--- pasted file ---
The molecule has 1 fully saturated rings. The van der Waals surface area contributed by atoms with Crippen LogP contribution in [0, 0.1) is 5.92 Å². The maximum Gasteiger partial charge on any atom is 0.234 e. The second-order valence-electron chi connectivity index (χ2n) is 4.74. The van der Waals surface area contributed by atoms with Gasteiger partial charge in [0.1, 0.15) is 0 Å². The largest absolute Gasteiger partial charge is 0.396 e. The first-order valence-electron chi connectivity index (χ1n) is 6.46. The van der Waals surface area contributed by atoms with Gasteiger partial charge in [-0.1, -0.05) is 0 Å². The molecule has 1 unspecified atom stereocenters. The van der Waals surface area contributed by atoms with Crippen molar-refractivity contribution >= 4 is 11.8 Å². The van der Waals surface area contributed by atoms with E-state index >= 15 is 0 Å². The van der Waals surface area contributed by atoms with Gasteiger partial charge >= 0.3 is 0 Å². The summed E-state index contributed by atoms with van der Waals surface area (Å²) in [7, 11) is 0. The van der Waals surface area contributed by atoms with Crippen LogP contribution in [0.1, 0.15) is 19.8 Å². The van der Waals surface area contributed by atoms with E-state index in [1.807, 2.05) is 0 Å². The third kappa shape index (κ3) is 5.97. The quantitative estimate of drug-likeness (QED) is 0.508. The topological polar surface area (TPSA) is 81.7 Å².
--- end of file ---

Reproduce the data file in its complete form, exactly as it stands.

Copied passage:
The molecule has 1 fully saturated rings. The van der Waals surface area contributed by atoms with Crippen LogP contribution in [0, 0.1) is 5.92 Å². The maximum Gasteiger partial charge on any atom is 0.234 e. The second-order valence-electron chi connectivity index (χ2n) is 4.74. The van der Waals surface area contributed by atoms with Gasteiger partial charge in [0.1, 0.15) is 0 Å². The largest absolute Gasteiger partial charge is 0.396 e. The first-order valence-electron chi connectivity index (χ1n) is 6.46. The van der Waals surface area contributed by atoms with Gasteiger partial charge in [-0.1, -0.05) is 0 Å². The molecule has 1 unspecified atom stereocenters. The van der Waals surface area contributed by atoms with Crippen molar-refractivity contribution >= 4 is 11.8 Å². The van der Waals surface area contributed by atoms with E-state index >= 15 is 0 Å². The van der Waals surface area contributed by atoms with Gasteiger partial charge >= 0.3 is 0 Å². The summed E-state index contributed by atoms with van der Waals surface area (Å²) in [7, 11) is 0. The van der Waals surface area contributed by atoms with Crippen LogP contribution in [0.1, 0.15) is 19.8 Å². The van der Waals surface area contributed by atoms with E-state index in [1.807, 2.05) is 0 Å². The third kappa shape index (κ3) is 5.97. The quantitative estimate of drug-likeness (QED) is 0.508. The topological polar surface area (TPSA) is 81.7 Å².